Myopia Correction While You Sleep

Correcting myopia (shortsightedness) without surgery has been a dream for many years.

In 1962 George Jesson, an American optometrist, developed a technique to correct this condition by fitting a series of rigid contact lenses to reshape the cornea (the clear membrane in front of the pupil). Today this procedure is known as Orthokeratology. The problem was that the lenses, which needed to be altered numerous times over a period of approximately one year, were often uncomfortable to wear and only achieved limited correction, which meant that the technique lost popularity.

Advanced materials which now enable overnight wear of rigid contact lenses have opened new possibilities. Another important factor is the development of sophisticated corneal mapping instruments which accurately establish the corneal shape and high precision computer-controlled lathes which are used to generate complex lens designs. As a result new lens designs have been developed to reshape the cornea, significantly increasing the speed and effectiveness of myopia correction. With these designs it is not uncommon to correct approximately 70% of shortsightedness after a single night’s wear, with total correction usually achievable within a month.

Suitable patients simply wear the retainer lenses while sleeping at night and are independent of spectacles or contact lenses during waking hours.

While this technique is currently only effective for low to moderate degrees of myopia, the results to date have been spectacular. However, suitability can only be established after a comprehensive examination by an optometrist trained in this technique, accurate profiling of the cornea and establishing the response to specially designed Orthokeratology lenses.

Orthokeratology has been shown to be safe and effective provided that the lenses are prescribed and fitted by a suitably qualified optometrist. It is also essential that patients adhere to the wearing schedule guidelines and the contact lens care and maintenance procedures.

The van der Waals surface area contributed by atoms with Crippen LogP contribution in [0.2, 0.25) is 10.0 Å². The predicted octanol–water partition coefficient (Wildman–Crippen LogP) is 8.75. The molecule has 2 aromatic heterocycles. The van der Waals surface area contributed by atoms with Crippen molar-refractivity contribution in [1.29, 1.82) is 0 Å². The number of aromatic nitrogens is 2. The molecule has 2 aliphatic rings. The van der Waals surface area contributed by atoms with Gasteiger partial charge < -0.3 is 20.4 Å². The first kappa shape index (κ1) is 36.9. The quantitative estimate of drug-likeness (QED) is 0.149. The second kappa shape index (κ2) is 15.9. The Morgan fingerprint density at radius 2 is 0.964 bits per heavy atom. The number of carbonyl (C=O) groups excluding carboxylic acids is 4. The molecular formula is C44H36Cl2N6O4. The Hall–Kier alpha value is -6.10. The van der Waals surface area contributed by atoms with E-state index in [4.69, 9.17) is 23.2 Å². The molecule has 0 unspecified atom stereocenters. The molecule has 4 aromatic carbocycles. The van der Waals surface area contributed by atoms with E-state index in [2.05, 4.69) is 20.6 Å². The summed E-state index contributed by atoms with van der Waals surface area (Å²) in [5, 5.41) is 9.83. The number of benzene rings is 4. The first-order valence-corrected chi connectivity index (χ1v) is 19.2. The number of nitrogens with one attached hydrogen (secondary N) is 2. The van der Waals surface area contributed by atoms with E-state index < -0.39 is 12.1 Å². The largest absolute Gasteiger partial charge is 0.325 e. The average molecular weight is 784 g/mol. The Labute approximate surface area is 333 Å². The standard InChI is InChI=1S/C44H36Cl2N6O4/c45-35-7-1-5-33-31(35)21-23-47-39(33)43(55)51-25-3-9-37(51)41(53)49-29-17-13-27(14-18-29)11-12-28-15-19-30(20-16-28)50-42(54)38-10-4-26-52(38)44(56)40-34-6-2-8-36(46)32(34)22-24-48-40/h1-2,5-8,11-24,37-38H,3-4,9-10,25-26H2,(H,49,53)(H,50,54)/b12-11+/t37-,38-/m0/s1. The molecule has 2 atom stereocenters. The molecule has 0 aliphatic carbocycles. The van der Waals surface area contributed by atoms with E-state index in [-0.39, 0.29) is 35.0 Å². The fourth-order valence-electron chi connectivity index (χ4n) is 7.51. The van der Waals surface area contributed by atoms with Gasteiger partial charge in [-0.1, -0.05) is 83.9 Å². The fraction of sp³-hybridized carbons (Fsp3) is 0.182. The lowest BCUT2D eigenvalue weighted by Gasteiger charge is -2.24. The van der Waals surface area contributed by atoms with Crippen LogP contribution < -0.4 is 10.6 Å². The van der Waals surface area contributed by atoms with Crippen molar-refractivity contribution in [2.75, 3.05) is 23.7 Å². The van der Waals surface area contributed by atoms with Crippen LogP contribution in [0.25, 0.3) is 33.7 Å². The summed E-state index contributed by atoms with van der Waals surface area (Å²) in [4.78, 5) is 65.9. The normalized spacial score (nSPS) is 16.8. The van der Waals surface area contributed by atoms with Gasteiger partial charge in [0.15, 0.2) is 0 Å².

Contact Lens Materials

There are two main types of contact lenses, soft and rigid gas permeable (RGP). Both have advantages and limitations.

Soft lenses, which are more widely used because of their almost immediate comfort and extensive promotion by soft lens manufacturers, are available in several options. They were originally worn for approximately two years before replacement. However, a limitation of soft lens materials is that they accumulate protein and other irritating substances, which can lead to discomfort and reduced wearing time. Attempts to remove these substances have largely been ineffective. Frequent replacement of soft lenses on a monthly, weekly or daily basis is now feasible and cost effective, eliminating this problem.

While the initial adaption period for rigid gas permeable (RGP) contact lenses is longer, there are some definite advantages with an effective lens life of between two and five years. In addition, astigmatism (a common focusing error) is more easily corrected with this type of lens. Dehydration can present problems with soft lenses, especially in airconditioned environments, but is less of a problem with RGP lenses. This type of lens cannot be used by everyone, but patients who are suitable candidates are often the most successful contact lens wearers, rarely reverting their spectacles.